New Jersey sues to block NYC’s congestion pricing plan


Photo by Raidarmax on Wikimedia

New Jersey is suing to block New York’s congestion pricing program. Gov. Phil Murphy announced on Friday a lawsuit against the U.S. Department of Transportation and the Federal Highway Administration, claiming the plan to charge drivers entering certain parts of Manhattan is unfair to Garden State residents. In the complaint, the state said the agencies did not conduct a full environmental review.

Last month, the federal agencies approved the Central Business District Tolling Program, the nation’s first congestion pricing plan. The program will charge drivers entering Manhattan south of 60th Street during peak hours between $9 and $23 for non-commercial vehicles and between $12 and $82 for trucks; final toll rates have not been decided yet.

Designed to curb truck traffic in the city’s most congested areas and reduce air pollution, the toll is projected to generate roughly $1 billion in annual revenue for the Metropolitan Transportation Authority. The MTA previously said the program could begin as early as May 2024, but the new lawsuit may delay its rollout.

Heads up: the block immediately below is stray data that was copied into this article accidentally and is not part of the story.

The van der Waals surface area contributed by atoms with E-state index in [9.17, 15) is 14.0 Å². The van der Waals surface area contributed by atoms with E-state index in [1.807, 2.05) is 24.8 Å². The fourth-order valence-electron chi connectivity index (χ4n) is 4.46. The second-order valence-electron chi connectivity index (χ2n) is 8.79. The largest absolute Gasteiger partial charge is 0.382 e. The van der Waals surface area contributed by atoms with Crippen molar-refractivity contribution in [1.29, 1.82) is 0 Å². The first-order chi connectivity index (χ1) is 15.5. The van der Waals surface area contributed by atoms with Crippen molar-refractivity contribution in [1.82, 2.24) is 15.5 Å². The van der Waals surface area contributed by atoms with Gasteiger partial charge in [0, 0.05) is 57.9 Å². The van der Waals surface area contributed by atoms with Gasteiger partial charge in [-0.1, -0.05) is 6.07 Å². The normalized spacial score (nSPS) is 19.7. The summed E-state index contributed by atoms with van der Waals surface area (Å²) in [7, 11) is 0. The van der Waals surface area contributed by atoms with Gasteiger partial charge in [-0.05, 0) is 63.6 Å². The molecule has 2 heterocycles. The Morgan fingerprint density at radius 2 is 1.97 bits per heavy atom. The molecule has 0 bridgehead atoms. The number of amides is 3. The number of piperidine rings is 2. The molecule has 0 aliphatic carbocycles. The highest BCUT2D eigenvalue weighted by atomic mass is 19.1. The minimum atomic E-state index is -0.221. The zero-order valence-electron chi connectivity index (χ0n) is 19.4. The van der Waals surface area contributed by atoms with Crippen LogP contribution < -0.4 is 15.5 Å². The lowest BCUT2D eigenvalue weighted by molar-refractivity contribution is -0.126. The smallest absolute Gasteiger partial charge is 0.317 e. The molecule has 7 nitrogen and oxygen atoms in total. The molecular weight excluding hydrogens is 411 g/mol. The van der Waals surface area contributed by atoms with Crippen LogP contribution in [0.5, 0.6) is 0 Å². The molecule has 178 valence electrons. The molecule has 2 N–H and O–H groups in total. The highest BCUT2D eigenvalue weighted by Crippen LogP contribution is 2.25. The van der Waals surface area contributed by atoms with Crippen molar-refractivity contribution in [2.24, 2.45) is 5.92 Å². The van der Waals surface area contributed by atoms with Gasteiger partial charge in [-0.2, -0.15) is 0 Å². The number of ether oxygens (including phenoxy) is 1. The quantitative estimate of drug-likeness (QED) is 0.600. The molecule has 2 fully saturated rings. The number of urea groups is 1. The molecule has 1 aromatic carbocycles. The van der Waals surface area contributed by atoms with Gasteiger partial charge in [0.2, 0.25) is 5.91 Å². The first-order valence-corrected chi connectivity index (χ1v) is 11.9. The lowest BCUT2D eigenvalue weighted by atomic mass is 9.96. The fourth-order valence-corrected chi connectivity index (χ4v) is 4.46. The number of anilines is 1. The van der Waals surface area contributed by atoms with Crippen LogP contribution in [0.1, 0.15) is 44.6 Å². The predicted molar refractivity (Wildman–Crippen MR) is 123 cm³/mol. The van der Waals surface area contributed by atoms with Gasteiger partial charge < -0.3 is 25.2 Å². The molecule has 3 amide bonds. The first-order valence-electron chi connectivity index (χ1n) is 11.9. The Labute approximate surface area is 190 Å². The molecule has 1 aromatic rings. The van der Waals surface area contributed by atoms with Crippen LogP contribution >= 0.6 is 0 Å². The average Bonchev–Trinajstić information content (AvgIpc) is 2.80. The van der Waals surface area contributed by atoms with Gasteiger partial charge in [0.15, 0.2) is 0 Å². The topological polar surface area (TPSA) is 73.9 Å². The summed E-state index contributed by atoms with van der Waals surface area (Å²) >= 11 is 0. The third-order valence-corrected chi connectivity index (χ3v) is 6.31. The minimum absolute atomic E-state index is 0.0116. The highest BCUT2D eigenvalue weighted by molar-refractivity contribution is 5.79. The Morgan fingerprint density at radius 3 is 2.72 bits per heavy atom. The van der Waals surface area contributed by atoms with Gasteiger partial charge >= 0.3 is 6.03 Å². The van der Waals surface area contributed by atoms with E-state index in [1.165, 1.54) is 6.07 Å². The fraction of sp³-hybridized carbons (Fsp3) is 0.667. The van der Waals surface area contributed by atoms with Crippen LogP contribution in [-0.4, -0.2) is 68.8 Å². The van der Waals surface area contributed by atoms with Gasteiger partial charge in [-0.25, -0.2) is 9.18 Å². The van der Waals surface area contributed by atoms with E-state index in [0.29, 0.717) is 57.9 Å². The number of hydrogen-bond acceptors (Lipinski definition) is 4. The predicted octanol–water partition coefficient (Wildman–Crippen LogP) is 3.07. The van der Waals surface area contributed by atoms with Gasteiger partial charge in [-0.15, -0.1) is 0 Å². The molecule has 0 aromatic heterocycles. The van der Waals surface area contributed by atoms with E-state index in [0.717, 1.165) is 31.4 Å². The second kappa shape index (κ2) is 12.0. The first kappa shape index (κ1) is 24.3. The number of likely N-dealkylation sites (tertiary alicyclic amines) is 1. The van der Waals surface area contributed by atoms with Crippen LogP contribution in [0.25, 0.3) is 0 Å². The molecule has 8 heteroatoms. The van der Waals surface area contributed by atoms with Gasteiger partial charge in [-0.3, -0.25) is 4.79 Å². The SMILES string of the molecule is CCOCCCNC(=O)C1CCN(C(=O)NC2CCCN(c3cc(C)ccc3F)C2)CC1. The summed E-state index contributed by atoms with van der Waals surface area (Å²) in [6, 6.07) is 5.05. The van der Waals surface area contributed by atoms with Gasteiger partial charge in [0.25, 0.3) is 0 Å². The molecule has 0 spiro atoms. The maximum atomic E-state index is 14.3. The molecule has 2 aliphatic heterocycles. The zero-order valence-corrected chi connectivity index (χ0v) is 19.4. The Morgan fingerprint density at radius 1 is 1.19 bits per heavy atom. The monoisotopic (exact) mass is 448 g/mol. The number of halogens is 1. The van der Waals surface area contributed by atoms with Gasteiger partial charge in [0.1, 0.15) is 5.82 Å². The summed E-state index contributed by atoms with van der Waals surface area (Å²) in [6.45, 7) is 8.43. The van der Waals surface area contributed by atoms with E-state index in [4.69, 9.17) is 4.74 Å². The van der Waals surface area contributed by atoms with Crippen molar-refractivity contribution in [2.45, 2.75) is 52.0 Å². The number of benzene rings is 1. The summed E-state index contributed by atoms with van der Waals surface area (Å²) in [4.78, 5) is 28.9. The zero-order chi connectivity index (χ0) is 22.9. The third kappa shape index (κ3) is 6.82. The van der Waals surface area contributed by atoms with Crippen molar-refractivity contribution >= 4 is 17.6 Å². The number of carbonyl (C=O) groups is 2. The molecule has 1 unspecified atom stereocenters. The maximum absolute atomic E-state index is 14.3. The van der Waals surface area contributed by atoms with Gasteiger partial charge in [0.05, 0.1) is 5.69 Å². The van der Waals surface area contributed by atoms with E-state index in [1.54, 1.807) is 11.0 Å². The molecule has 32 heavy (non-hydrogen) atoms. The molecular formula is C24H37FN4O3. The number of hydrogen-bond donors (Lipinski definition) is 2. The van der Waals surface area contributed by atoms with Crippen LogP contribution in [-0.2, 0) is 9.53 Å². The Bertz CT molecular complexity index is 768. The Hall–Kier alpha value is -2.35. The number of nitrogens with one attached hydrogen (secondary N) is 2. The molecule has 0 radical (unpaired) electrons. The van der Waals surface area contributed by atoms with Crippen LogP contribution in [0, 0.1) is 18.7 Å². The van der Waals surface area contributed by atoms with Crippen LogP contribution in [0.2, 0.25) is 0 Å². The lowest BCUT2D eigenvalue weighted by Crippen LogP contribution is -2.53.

In the lawsuit, New Jersey claims the environmental review did not take into account how the tolls would change commuting patterns.

“Diverting traffic from one place means it will increase traffic elsewhere, with all the concomitant environmental and public health impacts,” the lawsuit reads. “The end result is that New Jersey will bear much of the burden of this congestion pricing scheme–in terms of environmental, financial, and human impacts–but receive none of its benefits.”

The complaint also says the Federal Highway Administration bypassed a full environmental impact statement, which the state wants the MTA to conduct.

“The costs of standing idly by while the MTA uses New Jersey residents to help balance its budget sheets are more than economic,” Murphy said in a statement.

“At the MTA’s own admission, its tolling program would divert traffic and shift pollution to many vulnerable New Jersey communities, impacting air quality while offering nothing to mitigate such considerable harm. Today we stand as a unified front against this reckless scheme and reaffirm our commitment to combat the unjust taxation of our hardworking residents by other states.”


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